So imagine the ray of sunshine I was to live with. My days seem clouded and blurry during this time. I felt numb and moved around slowly. I felt like I had a learning difference. I was in a deficit as to how to handle our situation. Thank God for the internet! I don’t know what I would do without it.
I spent any spare time Googling subjects such as: auditory processing, visual processing, learning aides, learning games, etc. I know, I was a real party animal. My heart was crushed, there had to be some hope for our boy.
And one day, it happened. I took Jonathon to his weekly speech therapy appointment and brought younger brother, Josh. Jonathon was seven at this point, Josh was two. Upon meeting Josh, the therapist was drawn in by Josh’s contagious laugh and smile. He jumped repetitively as he engaged with the therapist.
Then time stopped. The therapist looked at me and says, “Mom, he needs therapy too. What are you waiting for? He has severe articulation and communication difficulties.” I froze. Surely there were bacon strips forming in my undies. I had not thought of Josh. He was my winner. He effortlessly floated with our dramatic home life. He was my “Easy third child.”
“Oh?” I responded, I was dazed and confused, just like the movie. The therapist prodded, “How does he communicate at home? How do you know what he wants?” I stared. I didn’t really know. He just was easy. He accommodated. I did remember he had been frequently tantruming a lot more often. And then the conversation happened. Right there epiphany visited my life.
The therapist said, “There is no need to panic. This path with Jonathon is not a sprint or a marathon, this is a life journey. I know he did not do well at the Center, there are plenty of options.” That is all I can remember. I know Linda-Bell-Mood centers were talked about. Other than that, I am not sure. But hearing there was no quick fix, no hurry was a great beacon to me.
I did stutter something about not being able to afford Josh’s therapy, we were still trying to recover from the hole we had gotten in from Jonathon’s therapy. I went from being a mess to a complete wreck. What was I to do.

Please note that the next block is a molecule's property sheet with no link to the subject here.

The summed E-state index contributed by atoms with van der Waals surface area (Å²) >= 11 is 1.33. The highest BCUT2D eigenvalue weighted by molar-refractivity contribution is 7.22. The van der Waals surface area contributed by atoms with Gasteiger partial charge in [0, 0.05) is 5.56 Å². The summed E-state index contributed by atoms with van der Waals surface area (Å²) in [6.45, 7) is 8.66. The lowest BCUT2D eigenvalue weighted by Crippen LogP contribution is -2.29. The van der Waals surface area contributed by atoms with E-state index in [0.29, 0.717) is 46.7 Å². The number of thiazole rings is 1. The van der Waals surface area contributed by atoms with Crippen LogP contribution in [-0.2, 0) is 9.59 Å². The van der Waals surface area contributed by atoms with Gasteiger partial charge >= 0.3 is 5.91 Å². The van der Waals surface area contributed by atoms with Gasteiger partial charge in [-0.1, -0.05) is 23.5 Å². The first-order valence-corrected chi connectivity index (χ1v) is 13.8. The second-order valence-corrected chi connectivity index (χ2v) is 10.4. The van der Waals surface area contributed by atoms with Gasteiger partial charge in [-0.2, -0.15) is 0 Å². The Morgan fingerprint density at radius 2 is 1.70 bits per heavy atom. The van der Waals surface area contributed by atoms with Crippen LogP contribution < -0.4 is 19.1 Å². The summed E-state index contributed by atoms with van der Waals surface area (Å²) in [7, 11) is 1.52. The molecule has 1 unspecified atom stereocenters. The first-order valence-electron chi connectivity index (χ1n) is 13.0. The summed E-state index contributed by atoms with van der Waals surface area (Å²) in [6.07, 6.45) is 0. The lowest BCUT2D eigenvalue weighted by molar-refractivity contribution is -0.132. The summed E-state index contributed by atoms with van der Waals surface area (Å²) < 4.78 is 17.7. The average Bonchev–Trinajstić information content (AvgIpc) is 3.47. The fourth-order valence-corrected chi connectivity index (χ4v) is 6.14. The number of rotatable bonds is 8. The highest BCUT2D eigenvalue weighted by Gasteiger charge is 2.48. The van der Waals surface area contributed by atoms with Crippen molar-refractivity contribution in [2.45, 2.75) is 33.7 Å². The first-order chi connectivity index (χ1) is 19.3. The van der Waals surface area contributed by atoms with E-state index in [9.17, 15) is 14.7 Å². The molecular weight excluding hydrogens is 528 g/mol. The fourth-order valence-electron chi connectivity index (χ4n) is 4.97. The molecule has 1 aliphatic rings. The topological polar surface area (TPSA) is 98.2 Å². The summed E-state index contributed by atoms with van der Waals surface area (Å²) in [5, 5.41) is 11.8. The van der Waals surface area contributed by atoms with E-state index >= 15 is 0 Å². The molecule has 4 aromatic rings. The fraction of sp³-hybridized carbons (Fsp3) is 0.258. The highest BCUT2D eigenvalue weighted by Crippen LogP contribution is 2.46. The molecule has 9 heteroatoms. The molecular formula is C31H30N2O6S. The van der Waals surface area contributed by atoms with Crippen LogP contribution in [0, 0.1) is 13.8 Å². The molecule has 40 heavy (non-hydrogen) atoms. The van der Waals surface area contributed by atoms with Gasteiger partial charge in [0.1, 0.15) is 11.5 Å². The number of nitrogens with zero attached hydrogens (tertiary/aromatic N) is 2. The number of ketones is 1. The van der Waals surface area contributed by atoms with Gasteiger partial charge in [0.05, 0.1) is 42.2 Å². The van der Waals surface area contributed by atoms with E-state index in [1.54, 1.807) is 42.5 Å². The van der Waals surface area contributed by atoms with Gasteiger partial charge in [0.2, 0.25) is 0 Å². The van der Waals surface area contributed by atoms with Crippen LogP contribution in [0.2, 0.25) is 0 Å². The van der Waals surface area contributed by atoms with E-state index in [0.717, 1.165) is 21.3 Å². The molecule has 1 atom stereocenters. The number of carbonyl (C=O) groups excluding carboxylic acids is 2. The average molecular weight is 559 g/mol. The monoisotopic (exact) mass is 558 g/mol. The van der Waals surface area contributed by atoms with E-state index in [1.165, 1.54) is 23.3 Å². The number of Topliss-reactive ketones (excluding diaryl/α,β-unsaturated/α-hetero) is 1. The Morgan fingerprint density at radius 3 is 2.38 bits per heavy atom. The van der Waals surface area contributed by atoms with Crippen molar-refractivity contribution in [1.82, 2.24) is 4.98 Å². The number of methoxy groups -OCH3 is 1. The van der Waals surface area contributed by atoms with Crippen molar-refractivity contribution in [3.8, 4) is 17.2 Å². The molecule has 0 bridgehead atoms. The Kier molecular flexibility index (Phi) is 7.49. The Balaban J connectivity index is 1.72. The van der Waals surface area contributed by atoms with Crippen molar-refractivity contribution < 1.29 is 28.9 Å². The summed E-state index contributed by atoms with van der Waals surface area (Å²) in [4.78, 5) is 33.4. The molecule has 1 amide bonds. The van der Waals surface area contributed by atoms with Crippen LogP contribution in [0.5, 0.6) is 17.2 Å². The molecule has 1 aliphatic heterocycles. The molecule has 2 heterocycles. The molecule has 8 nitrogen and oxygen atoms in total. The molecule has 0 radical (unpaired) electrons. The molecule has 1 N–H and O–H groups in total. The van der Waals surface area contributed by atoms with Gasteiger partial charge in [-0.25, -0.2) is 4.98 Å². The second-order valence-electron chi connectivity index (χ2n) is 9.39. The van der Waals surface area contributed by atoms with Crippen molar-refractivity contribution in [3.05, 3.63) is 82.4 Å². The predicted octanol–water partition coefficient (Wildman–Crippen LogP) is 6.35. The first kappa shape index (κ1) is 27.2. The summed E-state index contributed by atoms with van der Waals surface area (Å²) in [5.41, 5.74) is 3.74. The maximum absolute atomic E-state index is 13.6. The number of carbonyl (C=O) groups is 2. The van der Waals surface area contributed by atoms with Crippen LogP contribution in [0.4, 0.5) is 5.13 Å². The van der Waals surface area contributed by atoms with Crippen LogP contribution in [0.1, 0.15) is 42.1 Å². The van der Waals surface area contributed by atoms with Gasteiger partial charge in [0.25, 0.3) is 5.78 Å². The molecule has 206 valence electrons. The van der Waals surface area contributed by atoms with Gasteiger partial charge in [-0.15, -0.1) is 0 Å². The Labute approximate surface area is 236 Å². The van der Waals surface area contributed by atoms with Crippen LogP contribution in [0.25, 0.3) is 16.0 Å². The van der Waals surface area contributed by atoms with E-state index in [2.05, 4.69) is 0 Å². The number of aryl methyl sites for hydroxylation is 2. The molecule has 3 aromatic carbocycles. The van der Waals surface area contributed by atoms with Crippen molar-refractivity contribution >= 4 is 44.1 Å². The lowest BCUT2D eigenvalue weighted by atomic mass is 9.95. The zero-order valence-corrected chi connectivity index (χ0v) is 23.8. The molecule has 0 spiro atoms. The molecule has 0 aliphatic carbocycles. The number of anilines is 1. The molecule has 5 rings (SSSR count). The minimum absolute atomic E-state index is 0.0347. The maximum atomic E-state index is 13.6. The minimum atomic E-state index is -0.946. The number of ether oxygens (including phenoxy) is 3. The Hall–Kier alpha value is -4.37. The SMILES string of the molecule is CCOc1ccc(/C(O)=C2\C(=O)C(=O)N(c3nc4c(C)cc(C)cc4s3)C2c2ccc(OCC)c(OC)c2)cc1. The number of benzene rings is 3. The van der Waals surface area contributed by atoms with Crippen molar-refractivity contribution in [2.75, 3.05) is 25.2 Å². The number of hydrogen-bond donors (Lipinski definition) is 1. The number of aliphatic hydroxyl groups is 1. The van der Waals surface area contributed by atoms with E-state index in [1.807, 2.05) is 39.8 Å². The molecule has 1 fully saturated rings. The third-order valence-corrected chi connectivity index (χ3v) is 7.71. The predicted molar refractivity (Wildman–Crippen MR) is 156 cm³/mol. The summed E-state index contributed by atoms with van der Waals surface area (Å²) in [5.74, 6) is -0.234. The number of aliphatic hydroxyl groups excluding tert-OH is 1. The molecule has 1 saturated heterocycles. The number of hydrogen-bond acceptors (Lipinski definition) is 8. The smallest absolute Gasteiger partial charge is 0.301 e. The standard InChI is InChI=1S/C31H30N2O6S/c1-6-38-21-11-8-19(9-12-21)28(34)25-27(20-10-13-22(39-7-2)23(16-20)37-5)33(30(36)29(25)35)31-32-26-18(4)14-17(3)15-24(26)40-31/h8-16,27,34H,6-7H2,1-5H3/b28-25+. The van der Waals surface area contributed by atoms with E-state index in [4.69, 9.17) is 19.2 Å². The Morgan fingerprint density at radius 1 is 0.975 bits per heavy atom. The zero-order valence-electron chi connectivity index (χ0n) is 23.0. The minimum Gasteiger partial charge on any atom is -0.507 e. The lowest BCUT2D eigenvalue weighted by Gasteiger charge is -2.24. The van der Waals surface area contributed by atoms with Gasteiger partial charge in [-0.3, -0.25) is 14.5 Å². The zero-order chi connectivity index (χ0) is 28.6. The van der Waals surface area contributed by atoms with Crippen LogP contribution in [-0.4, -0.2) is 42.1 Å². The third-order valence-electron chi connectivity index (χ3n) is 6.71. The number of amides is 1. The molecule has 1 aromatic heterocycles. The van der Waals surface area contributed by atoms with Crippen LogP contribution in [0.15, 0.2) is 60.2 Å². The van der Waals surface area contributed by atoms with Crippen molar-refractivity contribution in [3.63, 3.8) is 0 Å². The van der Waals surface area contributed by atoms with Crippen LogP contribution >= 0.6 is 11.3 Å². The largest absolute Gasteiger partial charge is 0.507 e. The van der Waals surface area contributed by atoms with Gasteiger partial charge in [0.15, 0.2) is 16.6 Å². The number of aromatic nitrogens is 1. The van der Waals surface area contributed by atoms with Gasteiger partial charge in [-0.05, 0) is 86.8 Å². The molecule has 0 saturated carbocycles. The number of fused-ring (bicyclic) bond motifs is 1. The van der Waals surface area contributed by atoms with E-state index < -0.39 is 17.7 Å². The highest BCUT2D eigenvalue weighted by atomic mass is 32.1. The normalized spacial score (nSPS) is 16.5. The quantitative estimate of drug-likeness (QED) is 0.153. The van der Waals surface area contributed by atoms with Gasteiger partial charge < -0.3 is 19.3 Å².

Then a smattering of hope. The therapist referred us to a glorious program called Help Me Grow. (You might see if the same program is available to you for ages three and under). She said Josh was the perfect candidate for early intervention. Oh goodie, that was a glimmer of hope, at least. I did know from the books, early intervention was best. Maybe Josh wasn’t destined to such a hard path?
So therapy started. It was a therapy session, like every other therapy session, except… Except, the therapist had filled a tote with beans. The session was supposed to be fun. Jonathon was to pull out small animals and say what classification they belonged in: jungle, water, or farm. Big fun, I thought!
Except Jonathon looked sad. He liked predictable therapies, doing the same safe thing every single time. I saw he was about to cry. Josh looked on excited, he wanted to have at those beans! The therapist encouraged Jonathon, “Come on! Thrust your hands in there. Make a mess. Pull out some animals.”
Jonathon methodically would gently put one hand in the beans, a little at a time. He could not thrust his hand in. The therapist urged, “Both hands Jonathon! Pull out animals with both hands!” Jonathon kept methodically pulling out an animal safely, neatly, slowly.
After many minutes of not very much action, the therapist called, “Mom, need to talk to you in the hallway.” I thought, “What now?”
As I looked at my only source of help at the time, I was startled. The therapist lacked color, her brow was tense – something was very, very wrong. “You need to contact a neurologist right away. I am concerned he is having seizures and/or strokes. I am concerned the stareing is a seizure, maybe a slight stroke. Call neurology right away. I will get him into OT at our center. Things are not right.”
And so I left that day, wondering if I had done anything right. Josh needed speech therapy and I didn’t notice. Jonathon might be having strokes or even seizures and I had no idea. Jonathon need OT, I wasn’t sure what that was. I thought from a Dyslexia book called Overcoming Dyslexia, it meant Occupational Therapy, but I wasn’t certain.
What a ride! When we have children, we just never know what we will get. And still there were more fun things to discover on the horizon. Our journey was just getting going and there is still much more road to to “hoe.”
During this time, we also purchased an audiological processing cd-rom called Earobics. It looks like they have a bunch of new, neat products. Jonathon did not particularly enjoy the cd-rom, but during home schooling days, he would use it about once-twice a week. I could immediately tell his audioloigcal processing had made gains.